A retired spy’s daughter is kidnapped to be sold as a sex slave [the slightly skeevey part]. The ex-spy hunts the men who kidnapped her. As premises go, this one is simple, direct and a bit odd to find in a PG-13 film – but we are talking about a Luc Besson production, so maybe it’s not really a surprise.
What is a surprise is that Taken, co-written by Besson [Leon, The Professional and The Fifth Element] and Robert Mark Kamen [The Karate Kid, The Transporter], and directed by Pierre Morel [District B13], is better than the premise suggests. This mostly because it takes a bit of time to establish that our protagonist, Bryan Mills [Liam Neeson] has retired because he wants to reconnect with his daughter, Kim [Maggie Grace]. We believe him because we see how disappointed he is when her mother, Lenore [Famke Janssen] and step-father, Stuart [Xander Berkley] upstage him at her birthday party [he brings her an expensive karaoke machine, but Stuart gives her a horse].
When she and her mother persuade him to sign a waiver allowing Kim to go to Paris, his warnings of danger fall on deaf ears and – sure enough – she and her friend are kidnapped. Then comes the phone conversation we saw in the trailer – followed by Mills taking action. Although Neeson is not a small guy, he does a good job of making himself seem ordinary as he begins tracking down the kidnappers, but once he swings into action, he becomes a force of nature.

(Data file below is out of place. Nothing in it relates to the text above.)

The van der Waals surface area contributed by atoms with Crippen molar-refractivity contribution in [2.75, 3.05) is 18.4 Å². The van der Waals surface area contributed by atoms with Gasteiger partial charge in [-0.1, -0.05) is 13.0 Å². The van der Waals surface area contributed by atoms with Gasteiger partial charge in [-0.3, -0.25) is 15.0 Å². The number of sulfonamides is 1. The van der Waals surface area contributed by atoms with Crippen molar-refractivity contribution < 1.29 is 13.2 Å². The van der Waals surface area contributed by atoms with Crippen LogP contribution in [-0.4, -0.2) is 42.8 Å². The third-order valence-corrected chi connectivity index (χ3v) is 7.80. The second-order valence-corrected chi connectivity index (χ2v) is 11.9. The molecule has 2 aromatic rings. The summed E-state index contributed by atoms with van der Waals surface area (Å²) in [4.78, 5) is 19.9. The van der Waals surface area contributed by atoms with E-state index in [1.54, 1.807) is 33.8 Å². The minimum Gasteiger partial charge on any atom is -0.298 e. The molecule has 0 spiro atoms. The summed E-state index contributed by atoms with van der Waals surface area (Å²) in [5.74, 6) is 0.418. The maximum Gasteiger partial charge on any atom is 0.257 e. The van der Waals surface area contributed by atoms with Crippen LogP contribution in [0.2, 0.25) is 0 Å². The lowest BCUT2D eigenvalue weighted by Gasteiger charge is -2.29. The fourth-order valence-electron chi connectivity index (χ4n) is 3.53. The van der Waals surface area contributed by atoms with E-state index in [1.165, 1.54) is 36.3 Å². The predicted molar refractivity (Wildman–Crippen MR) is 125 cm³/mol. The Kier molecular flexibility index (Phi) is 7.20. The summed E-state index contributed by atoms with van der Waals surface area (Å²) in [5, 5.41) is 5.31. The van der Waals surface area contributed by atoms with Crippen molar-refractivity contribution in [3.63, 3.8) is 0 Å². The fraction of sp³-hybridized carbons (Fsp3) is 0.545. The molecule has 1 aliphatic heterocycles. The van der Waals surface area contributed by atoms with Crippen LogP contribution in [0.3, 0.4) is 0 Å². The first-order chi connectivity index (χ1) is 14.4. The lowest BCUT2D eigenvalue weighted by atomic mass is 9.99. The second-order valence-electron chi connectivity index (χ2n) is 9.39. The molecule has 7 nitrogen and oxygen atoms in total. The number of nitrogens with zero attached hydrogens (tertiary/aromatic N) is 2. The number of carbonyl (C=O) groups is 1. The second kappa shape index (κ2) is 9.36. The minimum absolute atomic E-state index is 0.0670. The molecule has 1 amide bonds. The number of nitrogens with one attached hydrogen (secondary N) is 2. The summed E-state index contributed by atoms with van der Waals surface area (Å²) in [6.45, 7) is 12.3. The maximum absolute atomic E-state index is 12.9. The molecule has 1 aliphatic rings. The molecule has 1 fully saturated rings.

Morel keeps the action up front and his pacing builds as Mills works himself up the chain of command – starting with the spotter who set up Kim and her friend. The usual ingredients of a Besson production are here – fights, chases, explosions – but because we buy into Mills as a father, there is a little more gravity, a little more at stake than usual.
Taken is entertaining but, ultimately, reliant on one performance. If you buy Neeson as Mills, then you’ll enjoy the movie. If not, you won’t. I did.
Final Grade: B-